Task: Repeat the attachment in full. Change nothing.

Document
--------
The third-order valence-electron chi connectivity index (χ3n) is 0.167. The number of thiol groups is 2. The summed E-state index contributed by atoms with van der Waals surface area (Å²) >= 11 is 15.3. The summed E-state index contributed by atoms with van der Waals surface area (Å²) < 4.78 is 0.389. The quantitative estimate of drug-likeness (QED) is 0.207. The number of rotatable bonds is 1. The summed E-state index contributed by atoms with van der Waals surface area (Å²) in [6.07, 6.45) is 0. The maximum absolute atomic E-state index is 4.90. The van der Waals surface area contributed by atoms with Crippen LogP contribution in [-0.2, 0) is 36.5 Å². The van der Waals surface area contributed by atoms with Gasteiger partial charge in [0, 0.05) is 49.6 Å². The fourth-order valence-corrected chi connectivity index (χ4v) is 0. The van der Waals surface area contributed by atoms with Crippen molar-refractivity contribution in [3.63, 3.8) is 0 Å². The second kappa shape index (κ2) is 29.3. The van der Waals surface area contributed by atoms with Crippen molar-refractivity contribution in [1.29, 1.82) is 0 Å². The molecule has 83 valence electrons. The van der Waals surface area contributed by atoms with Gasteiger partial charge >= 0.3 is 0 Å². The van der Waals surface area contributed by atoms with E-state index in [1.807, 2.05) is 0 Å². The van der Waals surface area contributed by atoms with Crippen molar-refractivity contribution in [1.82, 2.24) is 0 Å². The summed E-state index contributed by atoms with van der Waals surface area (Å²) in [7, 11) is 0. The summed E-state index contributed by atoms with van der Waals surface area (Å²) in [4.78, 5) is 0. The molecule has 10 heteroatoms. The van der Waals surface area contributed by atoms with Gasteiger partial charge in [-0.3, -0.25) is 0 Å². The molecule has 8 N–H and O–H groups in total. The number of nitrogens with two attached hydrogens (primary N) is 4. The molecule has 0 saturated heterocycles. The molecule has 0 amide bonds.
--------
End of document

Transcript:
The third-order valence-electron chi connectivity index (χ3n) is 0.167. The number of thiol groups is 2. The summed E-state index contributed by atoms with van der Waals surface area (Å²) >= 11 is 15.3. The summed E-state index contributed by atoms with van der Waals surface area (Å²) < 4.78 is 0.389. The quantitative estimate of drug-likeness (QED) is 0.207. The number of rotatable bonds is 1. The summed E-state index contributed by atoms with van der Waals surface area (Å²) in [6.07, 6.45) is 0. The maximum absolute atomic E-state index is 4.90. The van der Waals surface area contributed by atoms with Crippen LogP contribution in [-0.2, 0) is 36.5 Å². The van der Waals surface area contributed by atoms with Gasteiger partial charge in [0, 0.05) is 49.6 Å². The fourth-order valence-corrected chi connectivity index (χ4v) is 0. The van der Waals surface area contributed by atoms with Crippen molar-refractivity contribution in [3.63, 3.8) is 0 Å². The second kappa shape index (κ2) is 29.3. The van der Waals surface area contributed by atoms with Crippen molar-refractivity contribution in [1.29, 1.82) is 0 Å². The molecule has 83 valence electrons. The van der Waals surface area contributed by atoms with Gasteiger partial charge >= 0.3 is 0 Å². The van der Waals surface area contributed by atoms with E-state index in [1.807, 2.05) is 0 Å². The van der Waals surface area contributed by atoms with Crippen molar-refractivity contribution in [1.82, 2.24) is 0 Å². The summed E-state index contributed by atoms with van der Waals surface area (Å²) in [7, 11) is 0. The summed E-state index contributed by atoms with van der Waals surface area (Å²) in [4.78, 5) is 0. The molecule has 10 heteroatoms. The van der Waals surface area contributed by atoms with Gasteiger partial charge in [-0.3, -0.25) is 0 Å². The molecule has 8 N–H and O–H groups in total. The number of nitrogens with two attached hydrogens (primary N) is 4. The molecule has 0 saturated heterocycles. The molecule has 0 amide bonds.